- Author: Bradford
- Date: c.1838
- Medium: Hand-Colored Copperplate Engraving
- Condition: Very Good
- Inches: 13 x 16 [Paper]
- Centimeters: 33 x 40.6 [Paper]
- Product ID: 869691
Thomas Gamaliel Bradford (1802-1887) was born in Boston, Massachusetts, where he worked as an assistant editor for the America Encyclopedia before entering the field of atlas publishing. Bradford focused his atlases on the United States and dispensed with the ornamental decoration common in European atlases in favor of a more informational approach, perhaps inspired by the efforts of the S.D.U.K.
Bradford's first major cartographic work was his revision and subsequent republication of an important French geography by Adrian Balbi, published in America as Atlas Designed to Illustrate the Abridgement of Universal Geography, Modern & Ancient, Boston, 1835. The atlas is extremely scarce, with only two known institutional copies, at Harvard and the University of Chicago. The maps are the same as in Bradford's more well-known Comprehensive Atlas, except for the coloring of the borders.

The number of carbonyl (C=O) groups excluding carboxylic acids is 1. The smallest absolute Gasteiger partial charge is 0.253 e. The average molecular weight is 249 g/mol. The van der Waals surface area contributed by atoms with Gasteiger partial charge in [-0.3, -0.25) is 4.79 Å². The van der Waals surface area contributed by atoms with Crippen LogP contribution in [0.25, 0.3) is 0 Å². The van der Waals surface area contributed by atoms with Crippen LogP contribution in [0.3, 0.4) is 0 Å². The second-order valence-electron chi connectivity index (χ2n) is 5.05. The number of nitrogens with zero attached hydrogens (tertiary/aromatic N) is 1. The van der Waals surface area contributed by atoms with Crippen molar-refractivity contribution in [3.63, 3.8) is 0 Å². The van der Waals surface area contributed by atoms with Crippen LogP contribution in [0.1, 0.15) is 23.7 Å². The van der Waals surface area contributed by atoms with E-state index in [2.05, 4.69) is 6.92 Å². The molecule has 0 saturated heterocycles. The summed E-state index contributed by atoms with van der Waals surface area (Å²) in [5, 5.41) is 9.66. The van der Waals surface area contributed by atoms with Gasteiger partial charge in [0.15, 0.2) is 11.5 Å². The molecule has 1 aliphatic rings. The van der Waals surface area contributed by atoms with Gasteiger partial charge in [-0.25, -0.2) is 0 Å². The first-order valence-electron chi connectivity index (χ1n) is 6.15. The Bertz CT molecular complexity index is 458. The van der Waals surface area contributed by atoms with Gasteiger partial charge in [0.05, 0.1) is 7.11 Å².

When Bradford published A Comprehensive Atlas: Geographical, Historical & Commercial in 1835, it was one of the first American atlases to include extensive geographical descriptions to supplement the maps, with sections on the physical view of the world, North America, South America, Europe, Africa, Asia, and ancient history and geography. The atlas included interesting charts, such as "Dwellings of Different Countries" and "Distribution of Vegetables, and Snow Line," and a great comparative chart of mountains and rivers.
Bradford revised and expanded the Comprehensive Atlas into his own important contribution to American cartography, the 1838 An Illustrated Atlas Geographical, Statistical and Historical of the United States and Adjacent Countries.